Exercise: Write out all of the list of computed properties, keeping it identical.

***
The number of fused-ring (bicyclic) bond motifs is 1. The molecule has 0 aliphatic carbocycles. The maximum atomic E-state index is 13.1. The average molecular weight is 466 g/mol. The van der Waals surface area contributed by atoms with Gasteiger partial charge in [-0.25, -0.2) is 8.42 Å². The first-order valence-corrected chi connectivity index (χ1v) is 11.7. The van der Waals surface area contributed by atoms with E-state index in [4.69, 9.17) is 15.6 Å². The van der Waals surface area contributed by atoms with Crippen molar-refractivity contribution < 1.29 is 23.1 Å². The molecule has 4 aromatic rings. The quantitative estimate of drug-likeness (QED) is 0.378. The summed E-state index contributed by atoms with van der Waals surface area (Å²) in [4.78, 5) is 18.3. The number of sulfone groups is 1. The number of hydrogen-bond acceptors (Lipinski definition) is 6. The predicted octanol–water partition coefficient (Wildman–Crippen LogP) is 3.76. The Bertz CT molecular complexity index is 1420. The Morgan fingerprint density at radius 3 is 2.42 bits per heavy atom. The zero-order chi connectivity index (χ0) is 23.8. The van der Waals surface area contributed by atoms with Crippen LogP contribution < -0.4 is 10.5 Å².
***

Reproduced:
The number of fused-ring (bicyclic) bond motifs is 1. The molecule has 0 aliphatic carbocycles. The maximum atomic E-state index is 13.1. The average molecular weight is 466 g/mol. The van der Waals surface area contributed by atoms with Gasteiger partial charge in [-0.25, -0.2) is 8.42 Å². The first-order valence-corrected chi connectivity index (χ1v) is 11.7. The van der Waals surface area contributed by atoms with E-state index in [4.69, 9.17) is 15.6 Å². The van der Waals surface area contributed by atoms with Crippen molar-refractivity contribution < 1.29 is 23.1 Å². The molecule has 4 aromatic rings. The quantitative estimate of drug-likeness (QED) is 0.378. The summed E-state index contributed by atoms with van der Waals surface area (Å²) in [4.78, 5) is 18.3. The number of sulfone groups is 1. The number of hydrogen-bond acceptors (Lipinski definition) is 6. The predicted octanol–water partition coefficient (Wildman–Crippen LogP) is 3.76. The Bertz CT molecular complexity index is 1420. The Morgan fingerprint density at radius 3 is 2.42 bits per heavy atom. The zero-order chi connectivity index (χ0) is 23.8. The van der Waals surface area contributed by atoms with Crippen LogP contribution < -0.4 is 10.5 Å².